Data Protection and Child Protection

One of the difficulties users and practitioners have with the Data Protection Act 1998 is that there is so little case law on any of the provisions, it can be very hard to know how a court will react to the complicated structure and often unusual factual scenarios which can throw up potential claims. There are two reasons why there is so little case law. First, most damages claims under the DPA go to the County Court, where unless you were in the case it is hard to know that it happened or get hold of a judgment. Secondly, most damages claims are for small sums, which is it is more cost-effective to settle than fight.

Neither of those problems applied in MXA v Hounslow LBC, West Berkshire Council, Taunton Dean BC & Wokingham BC (QBD, 4 June 2014, not yet reported), in which M had filed claims in the High Court against a series of local authorities alleging that they held inaccurate and damaging information about him (presumably under sections 10 and 14 DPA, although the limited report available does not make clear). The local authorities applied to strike out the claims, and M failed to attend the hearing. M also alleged a breach of Article 8 ECHR in the data handling.

The facts as summarised are regrettably common. Harrow received information alleging that the step-daughter of M, E, was being physically and sexually abused by M. M complained about records of allegations of sexual misbehaviour towards a child in 2007 set out in a police report, which he denied. Harrow passed the information to Wokingham when E moved into that area. Wokingham recorded and reviewed the material and passed it on to West Berkshire when E moved again. Further allegations received by West Berkshire were sufficiently serious to require an investigation. M had signed forms consenting to the sharing and collection of information. Care proceedings were later initiated.

Perhaps not surprisingly, Bean J granted the application to strike out. He held that the local authorities were conducting child protection functions under their statutory duties (see, for example, the Children Act 1989).  In relation to the fifth data protection principle that personal data should not be held for longer than necessary, Harrow had received a recent complaint and had been provided with police records of convictions and other allegations. The duty of the local authorities, as the baton passed to each of them, was to keep those records for as long as necessary to ensure E’s welfare. The welfare investigation was at an early stage and the local authorities would clearly be acting in breach of their duty if they shredded the information. M could not argue that the information was so historic and uncorroborated that it ought to have been wiped and not disseminated. It had not been disseminated to the public, but passed only to local authorities where the family had lived.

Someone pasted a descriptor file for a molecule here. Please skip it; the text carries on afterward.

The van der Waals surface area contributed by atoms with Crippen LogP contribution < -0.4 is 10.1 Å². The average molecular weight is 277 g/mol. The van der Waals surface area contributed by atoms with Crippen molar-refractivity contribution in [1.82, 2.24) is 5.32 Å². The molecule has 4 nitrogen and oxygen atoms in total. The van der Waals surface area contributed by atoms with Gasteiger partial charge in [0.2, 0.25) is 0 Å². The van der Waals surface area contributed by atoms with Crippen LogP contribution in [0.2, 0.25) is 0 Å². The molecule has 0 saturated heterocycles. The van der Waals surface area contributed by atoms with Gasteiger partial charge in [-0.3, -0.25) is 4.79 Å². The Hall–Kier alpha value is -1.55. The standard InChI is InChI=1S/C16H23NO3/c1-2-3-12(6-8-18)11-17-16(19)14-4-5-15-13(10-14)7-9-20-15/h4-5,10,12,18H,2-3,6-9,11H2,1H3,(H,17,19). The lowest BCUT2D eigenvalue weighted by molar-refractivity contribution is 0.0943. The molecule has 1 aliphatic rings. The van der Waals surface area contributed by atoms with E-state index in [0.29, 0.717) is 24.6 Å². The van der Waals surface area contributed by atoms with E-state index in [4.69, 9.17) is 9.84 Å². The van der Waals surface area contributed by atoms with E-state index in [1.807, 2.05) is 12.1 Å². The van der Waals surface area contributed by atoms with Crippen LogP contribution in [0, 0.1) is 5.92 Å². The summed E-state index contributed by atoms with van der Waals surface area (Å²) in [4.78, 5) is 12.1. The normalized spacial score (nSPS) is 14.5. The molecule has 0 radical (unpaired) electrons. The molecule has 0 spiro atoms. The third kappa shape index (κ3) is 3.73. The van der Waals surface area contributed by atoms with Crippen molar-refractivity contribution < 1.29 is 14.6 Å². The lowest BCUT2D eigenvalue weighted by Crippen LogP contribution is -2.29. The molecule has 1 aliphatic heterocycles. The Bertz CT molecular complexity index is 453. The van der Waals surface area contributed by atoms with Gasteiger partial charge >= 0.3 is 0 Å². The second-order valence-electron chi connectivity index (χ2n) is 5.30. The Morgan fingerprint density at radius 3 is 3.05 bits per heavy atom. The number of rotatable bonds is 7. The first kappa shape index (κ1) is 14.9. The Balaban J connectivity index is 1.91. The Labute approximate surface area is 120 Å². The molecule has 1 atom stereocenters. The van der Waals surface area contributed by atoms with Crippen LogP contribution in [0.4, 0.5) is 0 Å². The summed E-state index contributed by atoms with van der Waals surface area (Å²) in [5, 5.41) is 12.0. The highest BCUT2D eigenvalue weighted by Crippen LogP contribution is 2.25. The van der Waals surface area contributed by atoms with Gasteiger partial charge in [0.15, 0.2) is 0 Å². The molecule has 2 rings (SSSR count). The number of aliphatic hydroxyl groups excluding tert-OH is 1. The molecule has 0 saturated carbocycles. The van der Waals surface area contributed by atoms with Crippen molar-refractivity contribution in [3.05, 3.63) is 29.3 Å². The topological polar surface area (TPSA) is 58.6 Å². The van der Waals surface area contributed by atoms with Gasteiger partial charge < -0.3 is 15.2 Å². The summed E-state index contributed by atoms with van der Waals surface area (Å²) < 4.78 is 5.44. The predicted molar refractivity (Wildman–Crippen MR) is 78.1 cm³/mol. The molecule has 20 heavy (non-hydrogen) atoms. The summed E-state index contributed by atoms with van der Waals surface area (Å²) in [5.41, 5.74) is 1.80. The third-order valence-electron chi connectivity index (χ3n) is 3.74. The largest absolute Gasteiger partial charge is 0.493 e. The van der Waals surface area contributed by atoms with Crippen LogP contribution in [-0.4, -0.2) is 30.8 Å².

Data controllers recorded a variety of information including allegations and mere suspicions due to the nature of the investigation. The suggestion that the information should not have been recorded unless the data controller was satisfied of its truth to a civil standard was unsustainable, as to which Bean J cited Johnson v Medical Defence Union [2007] EWCA Civ 262; [2011] 1 Info LR 110. Any claim based on the fourth data protection principle that information should be accurate and up to date was met by para 7 of Part II of Schedule 1 as the purpose for which the data was obtained was child protection. Reasonable steps had been taken to ensure its accuracy and the record indicated those matters which M had said were inaccurate. M had twice signed forms consenting to the retrieval of medical and criminal records.

Moreover, M’s section 10 claim to prevent processing likely to cause damage or distress was excluded by section 10(2) and para 3 of Schedule 2, as the processing was necessary to enable the local authorities to comply with their statutory obligations. They were doing no more than performing a proper statutory function.

Bean J also struck out claims of negligence, held that Articles 3 and 6 ECHR were irrelevant, and that there was an interference with M’s Article 8 rights but that it was plainly proportionate in order to protect E.

All of which goes to show that the DPA does not stop public authorities carrying out their important duties, even where underlying facts or allegations are disputed, and that on the occasions where the DPA makes it to court the judges can be trusted to understand both the context in which the authority must operate and that the DPA is intended to recognise that context. Perhaps DPA users have nothing to fear but fear itself after all.

11KBW’s Timothy Pitt-Payne QC acted for West Berkshire Council.

Christopher Knight